HOST: Prime Minister would you come to a point, if this is a most important challenge as you see it, facing our nation, what if it comes to a point where you come to the conclusion that ‘I am the problem and the best way for me to get this big reform up is for me to get out of the way?'

PM: Well, you're asking a question based on opinion polls and I don't judge what the government is doing, or what I'm doing against opinion polls.

HOST: Well, you did when you rolled Kevin Rudd, if you don't mind me saying so Prime Minister.

PM: There is an assumption in that question I will not share. So, this is about providing the right leadership for the nation's future. I mean what I want to be able to do is look Australians in the eye today and look future generations in the eye and say that in this year, in this time, we made and delivered the decisions that were necessary to give them the best possible environment, and the strongest economy.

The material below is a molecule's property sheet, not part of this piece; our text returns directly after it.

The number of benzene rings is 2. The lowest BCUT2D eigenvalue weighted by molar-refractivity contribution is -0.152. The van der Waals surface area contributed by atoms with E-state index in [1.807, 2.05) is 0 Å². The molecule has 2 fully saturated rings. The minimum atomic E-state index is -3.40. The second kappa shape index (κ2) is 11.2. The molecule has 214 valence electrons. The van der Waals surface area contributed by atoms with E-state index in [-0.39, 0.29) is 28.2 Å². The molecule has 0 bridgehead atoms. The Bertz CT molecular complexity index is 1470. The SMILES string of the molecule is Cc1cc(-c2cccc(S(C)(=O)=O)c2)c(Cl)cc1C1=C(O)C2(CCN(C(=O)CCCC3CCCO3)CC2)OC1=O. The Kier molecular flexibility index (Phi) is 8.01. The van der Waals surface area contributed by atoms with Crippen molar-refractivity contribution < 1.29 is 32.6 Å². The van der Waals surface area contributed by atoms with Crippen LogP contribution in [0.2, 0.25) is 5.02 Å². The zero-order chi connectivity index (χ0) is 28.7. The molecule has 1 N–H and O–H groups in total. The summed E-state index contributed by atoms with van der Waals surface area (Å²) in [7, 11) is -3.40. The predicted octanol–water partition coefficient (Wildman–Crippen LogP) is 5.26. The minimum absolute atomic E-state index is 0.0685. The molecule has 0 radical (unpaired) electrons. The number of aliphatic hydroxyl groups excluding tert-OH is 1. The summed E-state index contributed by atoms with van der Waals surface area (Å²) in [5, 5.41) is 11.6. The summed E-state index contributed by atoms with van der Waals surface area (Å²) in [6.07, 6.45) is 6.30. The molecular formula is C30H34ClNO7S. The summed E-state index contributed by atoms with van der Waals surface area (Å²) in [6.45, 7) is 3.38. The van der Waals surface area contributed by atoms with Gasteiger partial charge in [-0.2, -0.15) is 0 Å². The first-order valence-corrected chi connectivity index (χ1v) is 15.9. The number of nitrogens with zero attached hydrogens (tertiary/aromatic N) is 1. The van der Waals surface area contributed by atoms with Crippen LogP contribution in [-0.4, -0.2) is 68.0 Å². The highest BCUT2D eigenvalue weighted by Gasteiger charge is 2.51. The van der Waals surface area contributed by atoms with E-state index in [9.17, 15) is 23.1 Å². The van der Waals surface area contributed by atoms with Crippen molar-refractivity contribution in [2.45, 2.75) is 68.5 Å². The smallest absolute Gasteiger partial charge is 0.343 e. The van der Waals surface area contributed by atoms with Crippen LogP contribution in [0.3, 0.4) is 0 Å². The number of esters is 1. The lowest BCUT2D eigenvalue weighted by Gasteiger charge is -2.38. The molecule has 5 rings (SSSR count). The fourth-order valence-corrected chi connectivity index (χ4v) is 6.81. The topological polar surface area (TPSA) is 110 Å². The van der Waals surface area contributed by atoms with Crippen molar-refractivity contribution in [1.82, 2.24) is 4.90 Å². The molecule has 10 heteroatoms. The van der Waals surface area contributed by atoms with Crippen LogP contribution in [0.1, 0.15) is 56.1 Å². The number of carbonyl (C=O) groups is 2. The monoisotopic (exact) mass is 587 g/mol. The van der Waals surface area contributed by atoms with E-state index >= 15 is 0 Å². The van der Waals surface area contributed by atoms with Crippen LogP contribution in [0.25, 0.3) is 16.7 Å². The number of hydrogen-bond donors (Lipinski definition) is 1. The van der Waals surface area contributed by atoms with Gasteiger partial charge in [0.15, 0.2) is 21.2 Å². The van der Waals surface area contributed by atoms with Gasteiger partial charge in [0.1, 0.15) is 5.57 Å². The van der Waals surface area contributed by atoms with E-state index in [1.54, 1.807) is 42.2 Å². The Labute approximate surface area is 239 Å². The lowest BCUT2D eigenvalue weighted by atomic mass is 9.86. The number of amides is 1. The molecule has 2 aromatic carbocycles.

HOST: Prime Minister, the carbon tax and carbon reform is more important than Julia Gillard, I think you'd agree with that.

PM: Well, I'm leading it, so it's very important to me and I will keep providing the leadership necessary to deliver it.

HOST: But, if the carbon tax and carbon reform is more important than you, and if perhaps unfairly, perhaps fairly, perhaps that's just life, you have plummeted in the opinion polls, it's irrecoverable; then you see the end point of Matthew's question. Do you get to the point where you say: ‘look, this is more important than me, I will step down and let somebody else have a go?'